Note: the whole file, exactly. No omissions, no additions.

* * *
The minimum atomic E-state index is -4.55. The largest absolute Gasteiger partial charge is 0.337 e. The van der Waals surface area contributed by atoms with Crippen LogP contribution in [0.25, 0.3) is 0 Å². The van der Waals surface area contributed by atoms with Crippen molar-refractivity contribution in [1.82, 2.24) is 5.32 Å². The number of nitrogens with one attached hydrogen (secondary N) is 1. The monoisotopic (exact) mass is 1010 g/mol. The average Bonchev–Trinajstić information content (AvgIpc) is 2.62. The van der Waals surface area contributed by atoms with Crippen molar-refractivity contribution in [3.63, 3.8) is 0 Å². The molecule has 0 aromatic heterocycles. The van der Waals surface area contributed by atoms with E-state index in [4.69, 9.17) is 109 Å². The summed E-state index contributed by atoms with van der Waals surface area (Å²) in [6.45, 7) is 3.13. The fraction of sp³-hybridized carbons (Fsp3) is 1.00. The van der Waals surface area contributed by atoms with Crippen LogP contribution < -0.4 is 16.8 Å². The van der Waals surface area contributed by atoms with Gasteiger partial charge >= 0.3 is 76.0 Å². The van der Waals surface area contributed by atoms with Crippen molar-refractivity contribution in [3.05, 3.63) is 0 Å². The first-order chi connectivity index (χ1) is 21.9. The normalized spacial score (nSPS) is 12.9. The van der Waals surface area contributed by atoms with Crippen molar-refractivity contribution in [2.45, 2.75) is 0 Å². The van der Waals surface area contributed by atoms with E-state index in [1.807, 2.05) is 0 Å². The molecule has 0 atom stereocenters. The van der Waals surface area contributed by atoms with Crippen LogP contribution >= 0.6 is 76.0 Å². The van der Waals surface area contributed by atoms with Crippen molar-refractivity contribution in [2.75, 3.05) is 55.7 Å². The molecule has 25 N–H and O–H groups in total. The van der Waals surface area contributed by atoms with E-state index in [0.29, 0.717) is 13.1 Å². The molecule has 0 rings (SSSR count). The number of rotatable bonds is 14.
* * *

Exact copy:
The minimum atomic E-state index is -4.55. The largest absolute Gasteiger partial charge is 0.337 e. The van der Waals surface area contributed by atoms with Crippen LogP contribution in [0.25, 0.3) is 0 Å². The van der Waals surface area contributed by atoms with Crippen molar-refractivity contribution in [1.82, 2.24) is 5.32 Å². The number of nitrogens with one attached hydrogen (secondary N) is 1. The monoisotopic (exact) mass is 1010 g/mol. The average Bonchev–Trinajstić information content (AvgIpc) is 2.62. The van der Waals surface area contributed by atoms with Crippen molar-refractivity contribution in [3.63, 3.8) is 0 Å². The molecule has 0 aromatic heterocycles. The van der Waals surface area contributed by atoms with E-state index in [4.69, 9.17) is 109 Å². The summed E-state index contributed by atoms with van der Waals surface area (Å²) in [6.45, 7) is 3.13. The fraction of sp³-hybridized carbons (Fsp3) is 1.00. The van der Waals surface area contributed by atoms with Crippen LogP contribution < -0.4 is 16.8 Å². The van der Waals surface area contributed by atoms with Gasteiger partial charge >= 0.3 is 76.0 Å². The van der Waals surface area contributed by atoms with Crippen molar-refractivity contribution in [3.05, 3.63) is 0 Å². The first-order chi connectivity index (χ1) is 21.9. The normalized spacial score (nSPS) is 12.9. The van der Waals surface area contributed by atoms with Crippen molar-refractivity contribution in [2.45, 2.75) is 0 Å². The van der Waals surface area contributed by atoms with E-state index in [1.807, 2.05) is 0 Å². The molecule has 0 atom stereocenters. The van der Waals surface area contributed by atoms with Crippen LogP contribution >= 0.6 is 76.0 Å². The van der Waals surface area contributed by atoms with Crippen molar-refractivity contribution in [2.75, 3.05) is 55.7 Å². The molecule has 25 N–H and O–H groups in total. The van der Waals surface area contributed by atoms with E-state index in [0.29, 0.717) is 13.1 Å². The molecule has 0 rings (SSSR count). The number of rotatable bonds is 14.